Academic Medicine:
doi: 10.1097/ACM.0b013e31829f9773
Letters to the Editor

In Reply

Ellaway, Rachel PhD; Topps, David MD; Helmer, Joyce EdD

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Assistant dean for undergraduate medical education, Northern Ontario School of Medicine, Sudbury, Ontario, Canada.

Professor of family medicine, University of Calgary, Alberta, Canada; topps@ucalgary.ca.

Associate professor, Division of Human Sciences, Northern Ontario School of Medicine, Sudbury, Ontario, Canada.

In Reply to Farnan et al and to Lemon: We thank Farnan, Landon, and Arora for their observations on the restrictions to using social media in many hospitals; we echo their concerns that this obstructs health professionals from learning and augmenting their practices using these technologies. This relates to a broader problem that technologies used in hospitals, such as those used in e-health, are also not well aligned with learning.1 Clearly, there is a growing divergence between the learning needs of health care professionals and the pursuit of hospital IT governance.

Lemon rightly raises concerns over the monetization of social media channels, something that has grown quite significantly since we posted the videos discussed in our article, and even since we submitted the manuscript of that article. At one level this may simply reflect the adage that “there’s no such thing as a free lunch.” The growing concern over the influence of commercial interactions with medical education, reflected in the development of institutional and journal conflict-of-interest policies, indicates that we need to consider that influence more directly. A simplistic perspective offers two alternatives: open but commercially tinged social media with a vast but anonymous audience, or closed and academically “clean” media targeted at a known and relatively small audience. However, given that many academic publishers are now adding advertising to their journals’ Web sites (even if it is usually for their own commercial services), these alternatives would be end points of a continuum. We agree with Lemon’s suggestion that we need “broad academic guidelines for those wishing to publish academic and education material for use on social platforms.”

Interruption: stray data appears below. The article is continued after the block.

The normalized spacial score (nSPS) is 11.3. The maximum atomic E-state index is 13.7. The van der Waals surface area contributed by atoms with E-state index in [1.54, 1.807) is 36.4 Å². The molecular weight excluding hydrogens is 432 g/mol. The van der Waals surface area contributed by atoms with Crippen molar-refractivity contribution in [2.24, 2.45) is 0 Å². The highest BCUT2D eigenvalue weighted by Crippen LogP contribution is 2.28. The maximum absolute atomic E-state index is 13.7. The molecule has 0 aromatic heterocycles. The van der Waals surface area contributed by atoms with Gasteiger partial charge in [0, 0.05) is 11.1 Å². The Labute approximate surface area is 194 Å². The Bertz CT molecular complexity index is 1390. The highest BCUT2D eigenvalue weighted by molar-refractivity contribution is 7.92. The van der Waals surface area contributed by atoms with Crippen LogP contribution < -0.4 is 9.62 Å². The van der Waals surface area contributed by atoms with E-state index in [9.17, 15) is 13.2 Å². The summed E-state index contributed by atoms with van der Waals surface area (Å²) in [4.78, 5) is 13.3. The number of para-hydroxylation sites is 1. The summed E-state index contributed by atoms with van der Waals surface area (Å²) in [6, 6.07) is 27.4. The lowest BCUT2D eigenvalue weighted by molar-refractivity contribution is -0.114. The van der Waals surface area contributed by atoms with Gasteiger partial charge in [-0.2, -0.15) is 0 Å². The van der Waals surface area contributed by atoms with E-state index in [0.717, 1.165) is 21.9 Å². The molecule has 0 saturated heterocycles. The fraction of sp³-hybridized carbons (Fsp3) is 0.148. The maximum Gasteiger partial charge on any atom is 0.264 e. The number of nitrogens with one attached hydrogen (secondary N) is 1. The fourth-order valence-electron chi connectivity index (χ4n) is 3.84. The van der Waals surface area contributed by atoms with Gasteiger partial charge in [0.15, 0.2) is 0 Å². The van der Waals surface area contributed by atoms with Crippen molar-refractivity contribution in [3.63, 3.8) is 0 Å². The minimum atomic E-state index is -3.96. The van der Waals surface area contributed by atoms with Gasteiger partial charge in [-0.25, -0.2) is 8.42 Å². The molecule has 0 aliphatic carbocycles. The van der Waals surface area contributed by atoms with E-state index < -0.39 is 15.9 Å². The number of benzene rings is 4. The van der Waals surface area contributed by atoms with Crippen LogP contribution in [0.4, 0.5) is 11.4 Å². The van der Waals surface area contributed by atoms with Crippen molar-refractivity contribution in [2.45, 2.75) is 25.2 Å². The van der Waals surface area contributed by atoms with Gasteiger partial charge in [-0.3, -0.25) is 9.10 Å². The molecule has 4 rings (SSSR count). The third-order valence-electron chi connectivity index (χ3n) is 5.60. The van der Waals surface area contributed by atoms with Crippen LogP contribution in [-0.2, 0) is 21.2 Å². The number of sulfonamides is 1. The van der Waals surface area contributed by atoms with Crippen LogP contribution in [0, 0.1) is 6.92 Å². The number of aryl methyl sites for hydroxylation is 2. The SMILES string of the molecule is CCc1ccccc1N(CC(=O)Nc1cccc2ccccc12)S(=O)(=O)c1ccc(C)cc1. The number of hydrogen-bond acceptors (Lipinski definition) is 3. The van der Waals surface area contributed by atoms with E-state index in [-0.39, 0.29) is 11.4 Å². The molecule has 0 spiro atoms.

Finally, we share Lemon’s concerns that what constitutes an academic publication has not kept pace with the proliferation of channels and forms of publishing now available to medical educators. Principles of scrutiny and accountability are not lost in social media, but they are profoundly altered, particularly as the voice of the individual peer expert is exchanged for the many and varied voices of the crowd. Although our standards may not change, they are likely to be expressed and challenged in new and unexpected ways by social media. We see the debate on these issues as an indication of the health of scholarship in medical education rather than a portent of its imminent demise.

Rachel Ellaway, PhD

Assistant dean for undergraduate medical education, Northern Ontario School of Medicine, Sudbury, Ontario, Canada.

David Topps, MD

Professor of family medicine, University of Calgary, Alberta, Canada; topps@ucalgary.ca.

Joyce Helmer, EdD

Associate professor, Division of Human Sciences, Northern Ontario School of Medicine, Sudbury, Ontario, Canada.

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Reference

1. Ellaway RH, Graves L, Greene PS. Medical education in an electronic health record-mediated world. Med Teach. 2013;35:282–286

© 2013 by the Association of American Medical Colleges

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